What aspects of the game might not be allowed in the target country such as the depiction of blood, gore, or sexuality? Or if the game contains depictions of actual historic events, how might that depiction need to be changed in order to avoid confusing or offending players in the target country? Because different countries and different regions have different histories and different interpretations of history.

One of the more challenging aspects of localization is regarding the subtleties of language and context. Things like humor, jokes, sarcasm, irony, and pop culture references. Oftentimes those aspects cannot be directly translated. You have to understand the subtleties in the source culture and then come up with a suitable equivalent in the target culture. When you take all of these aspects into account, you start to understand why you need to do more than just speak both languages fluently. You also need a deep understanding of both cultures in order to do a good localization.

Okay, now that we have a basic understanding of the issues in localization, how would you go about getting a job as a localizer?

Well, as we discussed, you need to speak both languages and have a good understanding of both cultures. You probably guessed that the cultural understanding is actually the hardest part. You might need to spend time living in both countries in order to do that well. However, most of the game industry’s localization work is not done by the game studios or the publishers directly, instead, publishers usually outsource the localization process to other companies that specialize in game localization.

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So, if you’re looking for a job as a localizer, you should start by identifying and applying to those companies. One of the larger companies that my own game projects have used often in the past is called Babel Media. In the time since I’ve worked with them, though, it looks like they’ve been acquired by a company called Keywords Studios at keywordsstudios.com. They have locations in Canada, Ireland, Italy, Singapore, The US, Japan, Barcelona, Shanghai and Pune India. So, I’d suggest checking out their careers page for starters.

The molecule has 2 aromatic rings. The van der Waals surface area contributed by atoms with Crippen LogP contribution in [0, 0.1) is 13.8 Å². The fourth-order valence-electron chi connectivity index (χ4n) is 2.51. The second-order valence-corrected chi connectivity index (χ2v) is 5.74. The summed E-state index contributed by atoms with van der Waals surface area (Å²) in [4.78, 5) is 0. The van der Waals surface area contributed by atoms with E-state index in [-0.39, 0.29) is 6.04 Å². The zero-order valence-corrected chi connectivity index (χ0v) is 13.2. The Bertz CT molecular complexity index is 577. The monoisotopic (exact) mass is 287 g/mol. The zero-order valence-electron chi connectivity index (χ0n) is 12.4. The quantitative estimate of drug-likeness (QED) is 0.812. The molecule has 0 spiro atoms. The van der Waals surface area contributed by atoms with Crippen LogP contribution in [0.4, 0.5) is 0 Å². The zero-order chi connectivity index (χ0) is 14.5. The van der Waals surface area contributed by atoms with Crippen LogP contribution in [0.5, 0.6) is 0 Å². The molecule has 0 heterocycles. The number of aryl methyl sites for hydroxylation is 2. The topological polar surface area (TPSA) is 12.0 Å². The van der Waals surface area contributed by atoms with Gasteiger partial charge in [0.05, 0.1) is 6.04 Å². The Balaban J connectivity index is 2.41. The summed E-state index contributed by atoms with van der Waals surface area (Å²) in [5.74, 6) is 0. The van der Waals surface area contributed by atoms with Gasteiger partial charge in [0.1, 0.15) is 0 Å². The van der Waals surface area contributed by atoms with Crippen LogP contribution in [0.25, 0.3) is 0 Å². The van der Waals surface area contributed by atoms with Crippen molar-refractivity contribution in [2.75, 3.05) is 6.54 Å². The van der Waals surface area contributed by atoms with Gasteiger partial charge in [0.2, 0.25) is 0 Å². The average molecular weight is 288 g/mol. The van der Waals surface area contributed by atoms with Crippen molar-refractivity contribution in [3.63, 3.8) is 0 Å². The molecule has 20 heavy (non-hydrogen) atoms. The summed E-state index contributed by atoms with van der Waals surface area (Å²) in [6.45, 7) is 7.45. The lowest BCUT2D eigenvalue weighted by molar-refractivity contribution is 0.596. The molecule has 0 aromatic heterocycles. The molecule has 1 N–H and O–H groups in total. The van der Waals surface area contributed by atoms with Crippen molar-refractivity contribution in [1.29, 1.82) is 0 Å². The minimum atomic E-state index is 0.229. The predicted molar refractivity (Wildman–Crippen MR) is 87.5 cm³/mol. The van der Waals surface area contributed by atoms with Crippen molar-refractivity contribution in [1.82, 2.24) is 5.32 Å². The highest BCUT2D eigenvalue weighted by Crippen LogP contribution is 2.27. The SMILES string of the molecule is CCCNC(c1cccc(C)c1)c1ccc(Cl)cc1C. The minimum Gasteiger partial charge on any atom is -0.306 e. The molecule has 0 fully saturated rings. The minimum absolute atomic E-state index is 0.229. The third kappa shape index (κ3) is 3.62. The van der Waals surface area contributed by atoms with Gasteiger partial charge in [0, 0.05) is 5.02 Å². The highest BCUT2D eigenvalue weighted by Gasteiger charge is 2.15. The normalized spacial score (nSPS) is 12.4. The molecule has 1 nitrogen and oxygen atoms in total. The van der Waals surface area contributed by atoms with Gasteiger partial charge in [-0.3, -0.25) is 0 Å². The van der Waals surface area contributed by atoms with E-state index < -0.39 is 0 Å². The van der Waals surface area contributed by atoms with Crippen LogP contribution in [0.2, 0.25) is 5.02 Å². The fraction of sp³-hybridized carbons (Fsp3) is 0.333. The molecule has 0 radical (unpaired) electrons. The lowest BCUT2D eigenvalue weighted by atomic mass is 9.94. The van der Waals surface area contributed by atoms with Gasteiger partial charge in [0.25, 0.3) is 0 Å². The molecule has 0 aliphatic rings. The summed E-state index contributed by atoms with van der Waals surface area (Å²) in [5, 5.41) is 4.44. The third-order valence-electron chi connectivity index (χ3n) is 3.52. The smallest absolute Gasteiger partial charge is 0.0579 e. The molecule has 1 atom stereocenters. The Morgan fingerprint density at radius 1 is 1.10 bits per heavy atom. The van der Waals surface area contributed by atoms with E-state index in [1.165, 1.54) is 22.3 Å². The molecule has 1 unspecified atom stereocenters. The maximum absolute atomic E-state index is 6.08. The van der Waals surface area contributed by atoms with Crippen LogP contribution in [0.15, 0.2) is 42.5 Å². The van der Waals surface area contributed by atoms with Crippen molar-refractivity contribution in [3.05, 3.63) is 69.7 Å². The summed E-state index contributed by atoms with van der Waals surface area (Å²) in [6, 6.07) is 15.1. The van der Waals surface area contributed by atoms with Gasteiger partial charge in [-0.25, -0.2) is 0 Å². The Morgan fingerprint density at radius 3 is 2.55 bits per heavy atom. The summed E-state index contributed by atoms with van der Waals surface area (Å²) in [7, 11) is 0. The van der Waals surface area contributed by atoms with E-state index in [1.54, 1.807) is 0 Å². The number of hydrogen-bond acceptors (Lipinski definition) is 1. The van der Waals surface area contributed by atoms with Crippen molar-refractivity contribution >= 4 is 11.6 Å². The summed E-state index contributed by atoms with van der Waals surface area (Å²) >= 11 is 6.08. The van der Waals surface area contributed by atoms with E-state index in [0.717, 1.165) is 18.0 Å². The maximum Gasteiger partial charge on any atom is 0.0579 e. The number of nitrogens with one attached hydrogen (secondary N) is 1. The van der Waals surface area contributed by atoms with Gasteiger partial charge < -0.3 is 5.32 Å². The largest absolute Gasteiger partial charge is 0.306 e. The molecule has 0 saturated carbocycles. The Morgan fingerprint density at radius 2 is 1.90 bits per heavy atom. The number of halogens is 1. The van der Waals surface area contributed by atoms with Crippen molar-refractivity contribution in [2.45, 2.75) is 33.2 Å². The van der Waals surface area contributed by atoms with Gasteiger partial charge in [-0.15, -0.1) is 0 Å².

Paulo is in Brazil and considering that Brazil’s total revenues from video games was around $1.5 billion USD in 2015, I’d expect there to be a fair amount of work available for Brazilian Portuguese translation and localization. Search on Google for video game localization Portuguese and you’ll find several companies to consider. I can’t tell right off the bat whether those are in Brazil, but I would imagine that many of them probably are.

Well, I hope that’s a nice overview of video game translation and localization to get you pointed in the right direction and give you some context when you’re looking for jobs. If you love games and you’re fluent in two or more languages and especially if you’ve lived in a few different countries and you understand their cultures, it might be a great fit for your next career.

Thanks to Paulo for this week’s question and thank you for spending some time with me today. If you have a question that you’d like me to answer on this podcast, just stop by my website and leave a comment or send me an email. And if you liked this podcast please, please, please leave a review in iTunes or like it on social media. Because that helps other people find my podcast and it helps me stay motivated to keep providing this high-quality free content to you and the other game industry enthusiasts that are listening around the world. So I thank you very, very much for leaving your review. For more information and inspiration on getting a job and growing your career making video games, visit me at gameindustrycareerguide.com. I’m Jason W. Bay. Let’s meet up again next week right here on the Game Industry Career Guide Podcast.

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3 comments on “How can I get a job as a video game translator or localizer?
  1. Bits says:

    Great article.

  2. Jean Trindade Pereira says:

    Um, Jason, his name is “Paulo”, not “Paolo”. You might wanna fix that. 😉

    • Jason W. Bay says:

      You’re right! I had it correct in my opening paragraph, but it was incorrect in the transcription. Thanks for pointing it out. (How ironic, in a post about localization!)